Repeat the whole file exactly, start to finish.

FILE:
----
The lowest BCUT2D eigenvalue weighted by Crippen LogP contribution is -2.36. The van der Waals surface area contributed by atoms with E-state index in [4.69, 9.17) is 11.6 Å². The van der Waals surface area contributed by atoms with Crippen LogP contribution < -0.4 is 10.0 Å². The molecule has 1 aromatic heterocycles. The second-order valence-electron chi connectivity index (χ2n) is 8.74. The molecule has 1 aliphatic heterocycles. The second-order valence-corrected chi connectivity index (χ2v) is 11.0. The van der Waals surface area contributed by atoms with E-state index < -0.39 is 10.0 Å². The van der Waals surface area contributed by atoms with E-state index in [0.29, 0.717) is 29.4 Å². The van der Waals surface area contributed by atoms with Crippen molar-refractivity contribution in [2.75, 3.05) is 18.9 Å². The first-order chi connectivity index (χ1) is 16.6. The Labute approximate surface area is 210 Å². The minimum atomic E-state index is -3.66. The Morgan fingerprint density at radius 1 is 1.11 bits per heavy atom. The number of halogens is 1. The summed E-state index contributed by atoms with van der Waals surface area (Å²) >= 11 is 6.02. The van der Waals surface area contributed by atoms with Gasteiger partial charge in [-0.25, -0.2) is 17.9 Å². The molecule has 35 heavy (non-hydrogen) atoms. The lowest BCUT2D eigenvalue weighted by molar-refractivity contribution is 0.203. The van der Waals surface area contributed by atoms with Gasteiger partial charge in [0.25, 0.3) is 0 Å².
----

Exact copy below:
The lowest BCUT2D eigenvalue weighted by Crippen LogP contribution is -2.36. The van der Waals surface area contributed by atoms with E-state index in [4.69, 9.17) is 11.6 Å². The van der Waals surface area contributed by atoms with Crippen LogP contribution < -0.4 is 10.0 Å². The molecule has 1 aromatic heterocycles. The second-order valence-electron chi connectivity index (χ2n) is 8.74. The molecule has 1 aliphatic heterocycles. The second-order valence-corrected chi connectivity index (χ2v) is 11.0. The van der Waals surface area contributed by atoms with E-state index < -0.39 is 10.0 Å². The van der Waals surface area contributed by atoms with E-state index in [0.29, 0.717) is 29.4 Å². The van der Waals surface area contributed by atoms with Crippen molar-refractivity contribution in [2.75, 3.05) is 18.9 Å². The first-order chi connectivity index (χ1) is 16.6. The Labute approximate surface area is 210 Å². The minimum atomic E-state index is -3.66. The Morgan fingerprint density at radius 1 is 1.11 bits per heavy atom. The number of halogens is 1. The summed E-state index contributed by atoms with van der Waals surface area (Å²) >= 11 is 6.02. The van der Waals surface area contributed by atoms with Gasteiger partial charge in [-0.25, -0.2) is 17.9 Å². The molecule has 35 heavy (non-hydrogen) atoms. The lowest BCUT2D eigenvalue weighted by molar-refractivity contribution is 0.203. The van der Waals surface area contributed by atoms with Gasteiger partial charge in [0.25, 0.3) is 0 Å².